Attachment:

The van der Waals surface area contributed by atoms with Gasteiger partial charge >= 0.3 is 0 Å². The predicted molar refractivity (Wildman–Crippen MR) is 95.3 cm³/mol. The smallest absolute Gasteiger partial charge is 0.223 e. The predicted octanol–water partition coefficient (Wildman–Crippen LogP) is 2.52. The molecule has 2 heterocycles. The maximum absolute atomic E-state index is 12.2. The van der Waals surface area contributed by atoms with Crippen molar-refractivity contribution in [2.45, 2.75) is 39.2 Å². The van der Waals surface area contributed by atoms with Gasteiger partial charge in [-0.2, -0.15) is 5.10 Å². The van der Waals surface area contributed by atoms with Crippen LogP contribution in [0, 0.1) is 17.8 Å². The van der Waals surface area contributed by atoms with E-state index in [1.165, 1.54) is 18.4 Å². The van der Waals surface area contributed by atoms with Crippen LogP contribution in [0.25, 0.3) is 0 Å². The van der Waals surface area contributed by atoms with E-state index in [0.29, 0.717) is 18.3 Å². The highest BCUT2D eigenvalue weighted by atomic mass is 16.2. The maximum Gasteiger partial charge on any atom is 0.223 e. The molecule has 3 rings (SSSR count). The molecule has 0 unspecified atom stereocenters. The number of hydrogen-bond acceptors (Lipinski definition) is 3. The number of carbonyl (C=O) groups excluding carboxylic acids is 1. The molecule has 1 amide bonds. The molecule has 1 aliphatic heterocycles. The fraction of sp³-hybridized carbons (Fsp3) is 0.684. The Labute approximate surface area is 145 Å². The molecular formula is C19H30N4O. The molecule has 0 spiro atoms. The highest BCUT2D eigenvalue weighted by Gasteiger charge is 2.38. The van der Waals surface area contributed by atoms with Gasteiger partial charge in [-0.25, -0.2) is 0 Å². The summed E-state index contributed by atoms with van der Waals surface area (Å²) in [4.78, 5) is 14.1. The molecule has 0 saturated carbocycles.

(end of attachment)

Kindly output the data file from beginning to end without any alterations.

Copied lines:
The van der Waals surface area contributed by atoms with Gasteiger partial charge >= 0.3 is 0 Å². The predicted molar refractivity (Wildman–Crippen MR) is 95.3 cm³/mol. The smallest absolute Gasteiger partial charge is 0.223 e. The predicted octanol–water partition coefficient (Wildman–Crippen LogP) is 2.52. The molecule has 2 heterocycles. The maximum absolute atomic E-state index is 12.2. The van der Waals surface area contributed by atoms with Crippen molar-refractivity contribution in [2.45, 2.75) is 39.2 Å². The van der Waals surface area contributed by atoms with Gasteiger partial charge in [-0.2, -0.15) is 5.10 Å². The van der Waals surface area contributed by atoms with Crippen LogP contribution in [0, 0.1) is 17.8 Å². The van der Waals surface area contributed by atoms with E-state index in [1.165, 1.54) is 18.4 Å². The van der Waals surface area contributed by atoms with Crippen LogP contribution in [0.25, 0.3) is 0 Å². The van der Waals surface area contributed by atoms with E-state index in [0.29, 0.717) is 18.3 Å². The highest BCUT2D eigenvalue weighted by atomic mass is 16.2. The maximum Gasteiger partial charge on any atom is 0.223 e. The molecule has 3 rings (SSSR count). The molecule has 0 unspecified atom stereocenters. The number of hydrogen-bond acceptors (Lipinski definition) is 3. The number of carbonyl (C=O) groups excluding carboxylic acids is 1. The molecule has 1 amide bonds. The molecule has 1 aliphatic heterocycles. The fraction of sp³-hybridized carbons (Fsp3) is 0.684. The Labute approximate surface area is 145 Å². The molecular formula is C19H30N4O. The molecule has 0 spiro atoms. The highest BCUT2D eigenvalue weighted by Gasteiger charge is 2.38. The van der Waals surface area contributed by atoms with Gasteiger partial charge in [-0.25, -0.2) is 0 Å². The summed E-state index contributed by atoms with van der Waals surface area (Å²) in [4.78, 5) is 14.1. The molecule has 0 saturated carbocycles.